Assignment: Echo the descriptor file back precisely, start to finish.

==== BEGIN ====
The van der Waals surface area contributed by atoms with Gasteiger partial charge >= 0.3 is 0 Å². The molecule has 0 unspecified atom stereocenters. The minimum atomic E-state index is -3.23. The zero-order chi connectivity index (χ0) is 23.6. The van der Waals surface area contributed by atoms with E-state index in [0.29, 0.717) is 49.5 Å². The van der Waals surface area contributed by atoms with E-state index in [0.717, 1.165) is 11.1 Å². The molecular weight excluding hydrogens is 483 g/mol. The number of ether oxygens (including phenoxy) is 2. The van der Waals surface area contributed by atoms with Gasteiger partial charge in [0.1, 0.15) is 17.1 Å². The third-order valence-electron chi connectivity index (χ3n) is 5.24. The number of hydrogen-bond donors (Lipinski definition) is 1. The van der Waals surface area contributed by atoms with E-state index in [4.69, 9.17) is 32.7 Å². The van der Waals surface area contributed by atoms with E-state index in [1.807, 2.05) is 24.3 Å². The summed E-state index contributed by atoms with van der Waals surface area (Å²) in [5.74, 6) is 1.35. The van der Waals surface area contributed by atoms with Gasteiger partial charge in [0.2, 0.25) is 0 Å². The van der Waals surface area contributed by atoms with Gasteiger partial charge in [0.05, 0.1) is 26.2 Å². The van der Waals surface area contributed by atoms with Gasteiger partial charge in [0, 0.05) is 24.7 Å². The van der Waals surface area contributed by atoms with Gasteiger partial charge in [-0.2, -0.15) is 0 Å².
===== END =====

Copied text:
The van der Waals surface area contributed by atoms with Gasteiger partial charge >= 0.3 is 0 Å². The molecule has 0 unspecified atom stereocenters. The minimum atomic E-state index is -3.23. The zero-order chi connectivity index (χ0) is 23.6. The van der Waals surface area contributed by atoms with E-state index in [0.29, 0.717) is 49.5 Å². The van der Waals surface area contributed by atoms with E-state index in [0.717, 1.165) is 11.1 Å². The molecular weight excluding hydrogens is 483 g/mol. The number of ether oxygens (including phenoxy) is 2. The van der Waals surface area contributed by atoms with Gasteiger partial charge in [0.1, 0.15) is 17.1 Å². The third-order valence-electron chi connectivity index (χ3n) is 5.24. The number of hydrogen-bond donors (Lipinski definition) is 1. The van der Waals surface area contributed by atoms with E-state index in [4.69, 9.17) is 32.7 Å². The van der Waals surface area contributed by atoms with E-state index in [1.807, 2.05) is 24.3 Å². The summed E-state index contributed by atoms with van der Waals surface area (Å²) in [5.74, 6) is 1.35. The van der Waals surface area contributed by atoms with Gasteiger partial charge in [0.2, 0.25) is 0 Å². The van der Waals surface area contributed by atoms with Gasteiger partial charge in [0.05, 0.1) is 26.2 Å². The van der Waals surface area contributed by atoms with Gasteiger partial charge in [0, 0.05) is 24.7 Å². The van der Waals surface area contributed by atoms with Gasteiger partial charge in [-0.2, -0.15) is 0 Å².